Garlic vs. the Flu? Follow King Tut’s Example
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Ancient Egypt held garlic in high esteem. There were actually several bulbs of garlic found in King Tut’s tomb from 1352 B.C. The author of “The Complete Book of Garlic,” Ted Meredith, describes both that archeological find — and subsequent history:
There, along with gold and lapis lazuli artifacts, were six dried garlic bulbs. . . . The Greek historian Herodotus, writing in the 5th century BC, recorded his visit to the Great Pyramid of Cheops (Khufu) at Giza, Egypt, and an inscription he saw describing the quantities of radishes, onions, and garlic consumed by the workers who built the pyramid.
Were King Tut and his fellow ancients onto something we can use during this flu season? Certainly the pagan Egyptians weren’t alone in thinking highly of garlic, says physician and garlic expert Dr. Gary Huber:
The ancient Israelites were fond of garlic long before Moses led them out of Egypt. In the Mishnah, a collection of Jewish traditions incorporated into the Talmud, the ancient Hebrew writers refer to themselves as “the garlic eaters.” In the Bible (Numbers 11:5), still on their way to the Promised Land, the Jews lamented the absence of garlic, as well as other foods from Egypt.
With garlic’s venerable history and modern scientific investigation in its favor, garlic may well have an impact on:
1) keeping the flu at bay,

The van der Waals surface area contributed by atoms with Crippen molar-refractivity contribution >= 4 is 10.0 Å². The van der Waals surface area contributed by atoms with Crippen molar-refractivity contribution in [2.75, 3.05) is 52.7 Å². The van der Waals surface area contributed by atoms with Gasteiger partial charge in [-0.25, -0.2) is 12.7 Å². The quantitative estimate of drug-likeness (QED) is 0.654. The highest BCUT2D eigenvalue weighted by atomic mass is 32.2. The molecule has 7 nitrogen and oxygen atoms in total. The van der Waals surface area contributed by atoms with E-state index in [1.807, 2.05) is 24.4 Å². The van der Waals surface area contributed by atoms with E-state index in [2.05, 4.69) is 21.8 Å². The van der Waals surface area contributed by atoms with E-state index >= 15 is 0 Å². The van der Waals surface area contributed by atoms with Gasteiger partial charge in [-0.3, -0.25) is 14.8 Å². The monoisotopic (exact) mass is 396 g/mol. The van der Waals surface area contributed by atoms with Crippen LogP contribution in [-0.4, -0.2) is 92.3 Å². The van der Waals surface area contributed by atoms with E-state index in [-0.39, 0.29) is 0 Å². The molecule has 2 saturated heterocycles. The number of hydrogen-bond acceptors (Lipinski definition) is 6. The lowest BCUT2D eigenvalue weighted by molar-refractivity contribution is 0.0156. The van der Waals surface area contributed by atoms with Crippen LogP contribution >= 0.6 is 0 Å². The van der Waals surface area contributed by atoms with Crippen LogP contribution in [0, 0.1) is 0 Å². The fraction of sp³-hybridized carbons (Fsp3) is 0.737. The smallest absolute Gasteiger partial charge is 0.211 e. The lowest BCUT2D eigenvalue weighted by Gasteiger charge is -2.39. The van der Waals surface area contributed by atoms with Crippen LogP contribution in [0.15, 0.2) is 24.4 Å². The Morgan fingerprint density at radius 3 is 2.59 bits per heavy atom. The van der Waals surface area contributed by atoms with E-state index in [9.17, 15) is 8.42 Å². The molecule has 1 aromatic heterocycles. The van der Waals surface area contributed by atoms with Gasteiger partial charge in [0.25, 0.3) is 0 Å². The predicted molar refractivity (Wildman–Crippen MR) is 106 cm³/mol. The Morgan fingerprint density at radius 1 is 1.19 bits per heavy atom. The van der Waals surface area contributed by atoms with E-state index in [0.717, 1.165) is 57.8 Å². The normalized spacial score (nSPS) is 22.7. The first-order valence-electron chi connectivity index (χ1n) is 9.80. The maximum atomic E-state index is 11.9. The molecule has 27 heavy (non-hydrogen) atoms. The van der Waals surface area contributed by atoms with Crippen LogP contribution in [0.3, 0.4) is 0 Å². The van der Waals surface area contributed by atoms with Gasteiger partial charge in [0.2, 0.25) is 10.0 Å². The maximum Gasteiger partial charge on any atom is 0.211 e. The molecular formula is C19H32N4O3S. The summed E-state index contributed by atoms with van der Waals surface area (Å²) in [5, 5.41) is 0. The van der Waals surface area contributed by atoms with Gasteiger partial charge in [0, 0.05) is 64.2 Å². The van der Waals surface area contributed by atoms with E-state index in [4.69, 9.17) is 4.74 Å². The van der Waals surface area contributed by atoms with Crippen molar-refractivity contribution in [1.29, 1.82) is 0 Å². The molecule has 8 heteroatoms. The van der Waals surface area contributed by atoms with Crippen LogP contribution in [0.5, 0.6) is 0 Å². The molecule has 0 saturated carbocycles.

2) lessening the impact following the onset of infection, and
3) reducing the risk of tag-along or opportunistic infections.
Indeed, garlic has many beneficial properties, one of which is its role as an antimicrobial. What does that mean? An antimicrobial agent may be antibiotic (against bacteria), antifungal (against fungus), antiparasitic (against parasites), antiviral (against viruses) or may fight more than one of these microbes. With garlic, it’s all four.
The fact that garlic makes up a quartet of antimicrobial actions is significant because that qualifies garlic as rather unique. But how strong is garlic specifically against the flu so it could qualify as a replacement for the shot?
Given that the flu shot is increasingly being recognized as nearly (or completely) worthless in stopping the influenza virus, garlic becomes more attractive. Alas, the shot’s pedigree is tainted.
Every year the great and unfounded clamor goes up about getting your flu shot. Both the government’s attempt to hold onto their reputation and expropriation of taxpayer money, in part, help keep the whole leaky boat afloat. Many drug companies, physicians, and pharmacies are also making money from the deal. The news media profit by scaring us into getting the shot for which they often appear to be unpaid public relations hacks.
So wouldn’t garlic be an inexpensive answer, an end-around play? Certainly garlic qualifies as a supermarket bargain, yet there are pros and cons to the versatile plant’s role as a solution.
A 1992 study looked at substances found in garlic as well as garlic extracts. How much did they knock off a number of viruses in the test tube? The compounds showed they could kill all the viruses tested quite effectively, but there were no influenza viruses examined. Still we might expect specific anti-flu benefits from garlic’s known properties — but the research just isn’t there yet.